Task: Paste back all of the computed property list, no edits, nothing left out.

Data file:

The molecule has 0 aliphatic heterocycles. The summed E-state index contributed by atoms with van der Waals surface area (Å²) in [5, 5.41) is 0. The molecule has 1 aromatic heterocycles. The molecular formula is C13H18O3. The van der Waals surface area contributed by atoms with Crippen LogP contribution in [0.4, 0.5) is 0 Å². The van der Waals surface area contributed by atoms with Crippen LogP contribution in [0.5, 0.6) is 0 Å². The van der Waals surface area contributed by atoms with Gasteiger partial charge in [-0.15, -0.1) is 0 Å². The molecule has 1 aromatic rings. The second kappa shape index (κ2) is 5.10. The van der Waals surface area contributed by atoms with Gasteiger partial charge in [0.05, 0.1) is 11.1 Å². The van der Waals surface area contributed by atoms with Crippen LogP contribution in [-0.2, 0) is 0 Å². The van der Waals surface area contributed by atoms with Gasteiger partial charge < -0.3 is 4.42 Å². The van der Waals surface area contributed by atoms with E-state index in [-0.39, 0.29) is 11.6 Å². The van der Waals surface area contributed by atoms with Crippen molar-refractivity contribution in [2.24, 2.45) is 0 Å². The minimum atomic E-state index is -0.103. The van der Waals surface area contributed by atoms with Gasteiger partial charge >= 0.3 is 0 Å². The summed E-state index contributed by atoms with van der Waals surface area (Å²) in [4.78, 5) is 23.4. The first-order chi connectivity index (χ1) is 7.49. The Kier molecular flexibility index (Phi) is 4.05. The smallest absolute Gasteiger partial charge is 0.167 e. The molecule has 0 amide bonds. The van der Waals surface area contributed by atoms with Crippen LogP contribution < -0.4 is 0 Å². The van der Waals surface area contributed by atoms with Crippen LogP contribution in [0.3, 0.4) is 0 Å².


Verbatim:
The molecule has 0 aliphatic heterocycles. The summed E-state index contributed by atoms with van der Waals surface area (Å²) in [5, 5.41) is 0. The molecule has 1 aromatic heterocycles. The molecular formula is C13H18O3. The van der Waals surface area contributed by atoms with Crippen LogP contribution in [0.4, 0.5) is 0 Å². The van der Waals surface area contributed by atoms with Crippen LogP contribution in [0.5, 0.6) is 0 Å². The van der Waals surface area contributed by atoms with Gasteiger partial charge in [-0.15, -0.1) is 0 Å². The molecule has 1 aromatic rings. The second kappa shape index (κ2) is 5.10. The van der Waals surface area contributed by atoms with Gasteiger partial charge in [0.05, 0.1) is 11.1 Å². The van der Waals surface area contributed by atoms with Crippen LogP contribution in [-0.2, 0) is 0 Å². The van der Waals surface area contributed by atoms with Gasteiger partial charge < -0.3 is 4.42 Å². The van der Waals surface area contributed by atoms with E-state index in [-0.39, 0.29) is 11.6 Å². The van der Waals surface area contributed by atoms with Crippen molar-refractivity contribution in [2.24, 2.45) is 0 Å². The minimum atomic E-state index is -0.103. The van der Waals surface area contributed by atoms with Gasteiger partial charge >= 0.3 is 0 Å². The summed E-state index contributed by atoms with van der Waals surface area (Å²) in [4.78, 5) is 23.4. The first-order chi connectivity index (χ1) is 7.49. The Kier molecular flexibility index (Phi) is 4.05. The smallest absolute Gasteiger partial charge is 0.167 e. The molecule has 0 amide bonds. The van der Waals surface area contributed by atoms with Crippen LogP contribution < -0.4 is 0 Å². The van der Waals surface area contributed by atoms with Crippen LogP contribution in [0.3, 0.4) is 0 Å².